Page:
This material was created for educational and informational purposes only and is not intended as ERISA, tax, legal or investment advice. If you are seeking investment advice specific to your needs, such advice services must be obtained on your own separate from this educational material.

All information is believed to be from reliable sources; however LPL Financial makes no representation as to its completeness or accuracy.

This article was prepared by Fresh Finance.

LPL Tracking #1-05269778


As a business owner, you may assume you do not need professional financial advice until you hit certain milestones such as $1 million in sales, having ten employees, or some other tangible measure. However, financial professionals may benefit small-business owners no matter what the stage of their business. The earlier you seek financial advice, the more this advice might help your business as it grows. Here are five ways a financial professional could be your ally as a small-business owner.

Saving You Time and Energy

Having a financial professional to help you plan the economic future of your business might allow you to concentrate on more immediate needs. It may be tough to make long-term projections when just trying to get through each day. Delegating these tasks to a financial professional might help you lower stress. You are able to spend your time managing your operations while your financial professional works on items such as tax-saving strategies, expansion, cash flow projections, and anything else your business may need to manage finances.

Saving You Money

It might be tough to get a comprehensive overview of your business as an owner. Your financial professional might find ways to save you money by taking such a view, tracking your budget expenditures, and seeing where you might be overspending. Cutting out this extra spending might free up capital that you may use to hire more employees, do more marketing, stock more products, or provide your workers with raises.

Evaluating Market Trends

Many small businesses operate in competitive markets, so having a finger on the pulse of relevant trends may be the difference between a booming business and a struggling one. Some financial professionals offer marketing assistance, which may include evaluating market trends. Such an evaluation helps decide how to advertise your business in ways that make sense for your area.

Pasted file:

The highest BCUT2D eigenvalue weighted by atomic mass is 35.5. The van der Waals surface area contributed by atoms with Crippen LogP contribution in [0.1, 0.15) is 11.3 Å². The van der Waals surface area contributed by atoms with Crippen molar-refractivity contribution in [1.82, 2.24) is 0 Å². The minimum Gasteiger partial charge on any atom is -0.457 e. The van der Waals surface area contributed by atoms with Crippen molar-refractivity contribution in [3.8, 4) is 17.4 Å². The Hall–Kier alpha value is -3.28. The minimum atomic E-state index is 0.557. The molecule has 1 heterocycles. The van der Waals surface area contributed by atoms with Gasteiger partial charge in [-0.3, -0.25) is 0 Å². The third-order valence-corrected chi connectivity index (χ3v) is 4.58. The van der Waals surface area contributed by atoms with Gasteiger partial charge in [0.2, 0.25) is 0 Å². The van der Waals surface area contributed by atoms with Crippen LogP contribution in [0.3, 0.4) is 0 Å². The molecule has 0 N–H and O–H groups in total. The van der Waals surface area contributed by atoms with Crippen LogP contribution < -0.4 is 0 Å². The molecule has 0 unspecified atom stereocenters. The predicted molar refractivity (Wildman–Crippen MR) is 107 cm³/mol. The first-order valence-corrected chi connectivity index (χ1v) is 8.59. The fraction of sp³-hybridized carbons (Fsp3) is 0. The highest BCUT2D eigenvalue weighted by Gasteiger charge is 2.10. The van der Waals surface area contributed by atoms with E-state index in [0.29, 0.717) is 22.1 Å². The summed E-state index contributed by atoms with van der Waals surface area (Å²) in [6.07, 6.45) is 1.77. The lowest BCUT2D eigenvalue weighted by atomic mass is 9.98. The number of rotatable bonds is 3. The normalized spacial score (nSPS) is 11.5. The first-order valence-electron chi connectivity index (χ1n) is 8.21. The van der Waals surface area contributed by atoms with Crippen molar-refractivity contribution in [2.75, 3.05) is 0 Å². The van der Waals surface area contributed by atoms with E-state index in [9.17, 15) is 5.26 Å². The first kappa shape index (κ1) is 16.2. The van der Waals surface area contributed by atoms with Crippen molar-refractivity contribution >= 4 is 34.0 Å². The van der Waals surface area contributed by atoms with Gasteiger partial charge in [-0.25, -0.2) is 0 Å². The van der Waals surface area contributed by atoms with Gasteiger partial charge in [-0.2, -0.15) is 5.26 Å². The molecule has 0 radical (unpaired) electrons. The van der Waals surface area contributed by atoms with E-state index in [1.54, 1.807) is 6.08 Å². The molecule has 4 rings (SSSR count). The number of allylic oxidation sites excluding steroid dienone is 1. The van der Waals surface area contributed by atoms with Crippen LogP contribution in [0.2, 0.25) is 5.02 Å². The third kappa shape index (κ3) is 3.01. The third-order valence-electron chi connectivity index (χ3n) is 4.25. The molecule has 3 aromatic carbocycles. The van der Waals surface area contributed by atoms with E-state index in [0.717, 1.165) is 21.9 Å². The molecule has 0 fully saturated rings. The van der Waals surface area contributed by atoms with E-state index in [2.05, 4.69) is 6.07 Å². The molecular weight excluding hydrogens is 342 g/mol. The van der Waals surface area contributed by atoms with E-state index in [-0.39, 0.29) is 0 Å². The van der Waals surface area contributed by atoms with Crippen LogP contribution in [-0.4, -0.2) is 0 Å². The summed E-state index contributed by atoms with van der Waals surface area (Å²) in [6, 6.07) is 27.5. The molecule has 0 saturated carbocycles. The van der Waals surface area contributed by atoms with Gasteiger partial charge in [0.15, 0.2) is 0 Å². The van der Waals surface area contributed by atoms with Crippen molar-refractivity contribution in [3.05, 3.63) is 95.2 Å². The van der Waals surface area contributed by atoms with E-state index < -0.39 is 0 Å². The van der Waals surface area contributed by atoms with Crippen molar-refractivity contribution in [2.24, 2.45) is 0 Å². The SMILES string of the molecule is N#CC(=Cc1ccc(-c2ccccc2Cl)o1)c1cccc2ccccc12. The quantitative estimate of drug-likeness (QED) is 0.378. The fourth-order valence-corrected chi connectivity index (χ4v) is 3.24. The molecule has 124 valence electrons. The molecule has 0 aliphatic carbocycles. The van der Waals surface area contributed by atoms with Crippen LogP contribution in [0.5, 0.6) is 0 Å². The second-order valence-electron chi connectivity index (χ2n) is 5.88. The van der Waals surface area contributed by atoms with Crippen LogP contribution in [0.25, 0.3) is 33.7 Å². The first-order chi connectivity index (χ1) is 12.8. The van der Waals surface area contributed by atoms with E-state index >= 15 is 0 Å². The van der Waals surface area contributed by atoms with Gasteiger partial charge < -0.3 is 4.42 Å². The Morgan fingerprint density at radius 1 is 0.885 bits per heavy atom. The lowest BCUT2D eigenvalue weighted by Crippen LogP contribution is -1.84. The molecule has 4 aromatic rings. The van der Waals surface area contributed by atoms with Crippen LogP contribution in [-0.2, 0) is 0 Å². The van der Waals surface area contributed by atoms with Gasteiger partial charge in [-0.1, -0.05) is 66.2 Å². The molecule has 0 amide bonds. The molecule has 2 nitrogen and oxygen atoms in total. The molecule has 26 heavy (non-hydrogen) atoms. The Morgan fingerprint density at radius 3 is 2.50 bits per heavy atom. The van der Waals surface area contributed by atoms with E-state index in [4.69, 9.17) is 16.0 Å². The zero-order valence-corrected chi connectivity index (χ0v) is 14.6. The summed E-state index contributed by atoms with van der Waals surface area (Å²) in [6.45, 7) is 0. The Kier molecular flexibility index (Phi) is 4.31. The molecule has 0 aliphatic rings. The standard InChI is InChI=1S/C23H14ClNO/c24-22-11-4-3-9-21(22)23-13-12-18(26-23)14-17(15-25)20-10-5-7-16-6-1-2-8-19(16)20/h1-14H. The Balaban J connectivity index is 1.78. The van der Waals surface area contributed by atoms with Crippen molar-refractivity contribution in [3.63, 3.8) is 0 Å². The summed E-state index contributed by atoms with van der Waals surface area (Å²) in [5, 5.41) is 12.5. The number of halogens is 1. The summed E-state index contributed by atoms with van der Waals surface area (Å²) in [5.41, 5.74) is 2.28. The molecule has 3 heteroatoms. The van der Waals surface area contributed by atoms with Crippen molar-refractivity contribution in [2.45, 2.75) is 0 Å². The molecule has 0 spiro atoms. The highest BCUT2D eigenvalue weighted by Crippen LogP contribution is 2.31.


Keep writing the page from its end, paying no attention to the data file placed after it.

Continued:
Helping With Investment and Retirement Planning

Every business owner’s investment and retirement needs are different. There’s no one-size-fits-all solution when it comes to saving for retirement. Your financial professional may run through the available options, such as a simple individual retirement account (Simple IRA), a Simplified Employee Pension (SEP) IRA, a traditional or Roth IRA, or even a business 401 (k) plan. Having savings outside your business should be considered part of any business owner’s retirement plan.

As your business expands and begins earning more income, your financial professional may help you determine some ways to invest this extra cash flow to keep your business running well.

Helping With Succession Planning

Finally, a financial professional could help you create a succession plan for your business. A succession plan determines what happens to your business when you are not available to run it. Thinking about this plan may not be a pleasant thing to do; however, it might be crucial to maintaining the value of your business. With your financial professional’s assistance, you could draft a succession plan that provides clear instructions on keeping your business thriving even in your absence.


Important Disclosures

The opinions voiced in this material are for general information only and are not intended to provide specific advice or recommendations for any individual or business owner, nor is it intended to provide a recommendation for any individual security. To determine which investment(s) may be appropriate for you, consult your financial professional prior to investing.

This information is not intended to be a substitute for specific individualized tax or legal advice. We suggest that you discuss your specific situation with a qualified tax or legal advisor.

This article was prepared by WriterAccess.

LPL Tracking #1-05269108